Our Newest Update
Since FRONTLINE's report was first broadcast (October 2006), the threat from jihadist forces inside Pakistan and its tribal areas has grown. Here's some reports and analysis on the crisis, plus the views of some of the 2008 presidential contenders on how they'd handle it.
"The Taliban's Godfather?"
A collection of newly-declassified documents obtained by the National Security Archive at George Washington University detail American concern over Pakistan's relationship with the Taliban during the seven years leading up to 9/11. The documents, obtained under the Freedom of Information Act, also illustrate that the Taliban wa directly funded, armed and advised by Islamabad. (read more)
Since "Return of the Taliban" first aired in October 2006, Pakistan has barred the release of the results of all its investigations into the death of journalist Hayat Ullah Khan. Explore his story in the section of this site called "Inside the Lawless Tribal Areas."
Bush Plans New Focus on Afghan Recovery
After the bloodiest year in Afghanistan since the U.S. invasion, the Bush administration is preparing a series of new military, economic and political initiatives aimed partly at preempting an expected offensive this spring by Taliban insurgents..." Read the full Washington Post article.
Apparent U.S. Attack on a Pakistani Post in Shawal
As reported in an Indian newspaper, the Pakistan government condemned the reported attack by U.S.-led forces on a post in the North Waziristan tribal area bordering Afghanistan that killed one Pakistani soldier and wounded two.
Pakistani Parliamentary Affairs Minister Sher Afgan Khan Niazi was quoted as saying in the Senate that a strong statement of protest would follow. "Violation of Pakistani territory from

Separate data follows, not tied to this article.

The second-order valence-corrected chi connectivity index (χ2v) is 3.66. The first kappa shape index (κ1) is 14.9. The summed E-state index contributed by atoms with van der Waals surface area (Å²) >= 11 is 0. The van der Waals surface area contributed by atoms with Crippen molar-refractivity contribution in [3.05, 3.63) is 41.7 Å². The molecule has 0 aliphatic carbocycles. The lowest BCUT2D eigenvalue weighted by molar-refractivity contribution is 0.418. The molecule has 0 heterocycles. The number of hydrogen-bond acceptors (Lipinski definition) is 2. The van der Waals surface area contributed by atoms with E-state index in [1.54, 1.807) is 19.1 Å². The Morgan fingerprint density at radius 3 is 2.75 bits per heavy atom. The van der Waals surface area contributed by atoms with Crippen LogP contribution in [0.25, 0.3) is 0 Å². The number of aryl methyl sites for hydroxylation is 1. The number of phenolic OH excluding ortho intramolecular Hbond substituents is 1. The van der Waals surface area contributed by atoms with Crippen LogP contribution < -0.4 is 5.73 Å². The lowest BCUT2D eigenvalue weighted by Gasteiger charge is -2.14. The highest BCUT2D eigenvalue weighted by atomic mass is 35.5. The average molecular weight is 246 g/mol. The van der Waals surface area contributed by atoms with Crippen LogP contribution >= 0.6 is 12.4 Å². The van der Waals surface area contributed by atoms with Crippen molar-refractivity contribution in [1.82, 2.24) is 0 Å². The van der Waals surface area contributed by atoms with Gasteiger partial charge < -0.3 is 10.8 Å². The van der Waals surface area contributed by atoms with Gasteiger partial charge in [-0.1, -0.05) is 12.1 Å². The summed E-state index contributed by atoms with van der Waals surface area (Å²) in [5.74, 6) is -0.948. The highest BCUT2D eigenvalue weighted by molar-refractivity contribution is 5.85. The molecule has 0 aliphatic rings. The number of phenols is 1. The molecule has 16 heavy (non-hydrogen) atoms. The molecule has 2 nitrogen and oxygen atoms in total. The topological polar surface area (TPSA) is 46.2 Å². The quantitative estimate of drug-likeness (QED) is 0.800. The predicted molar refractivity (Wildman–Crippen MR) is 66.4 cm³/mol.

across the troubled western border must be retaliated. Such attacks should be treated just like
enemy attacks," he said when pro-government senators from the Federally
Administered Tribal Areas raised the matter during an evening sitting
of the upper house.
Accept Defeat by Taliban, Pakistan Tells NATO
On the eve of NATO's summit in Latvia, "senior Pakistani officials are urging NATO countries to accept the Taliban and work towards a new coalition government in Kabul that might exclude the Afghan president Hamid Karzai. Pakistan's foreign minister, Khurshid Kasuri, has said in private briefings to foreign ministers of some NATO member states that the Taliban are winning the war in Afghanistan and NATO is bound to fail. He has advised against sending more troops.
Western ministers have been stunned. "Kasuri is basically asking NATO to surrender and to negotiate with the Taliban," said one Western official who met the minister recently." Read the full DailyTelegraph (U.K.) article.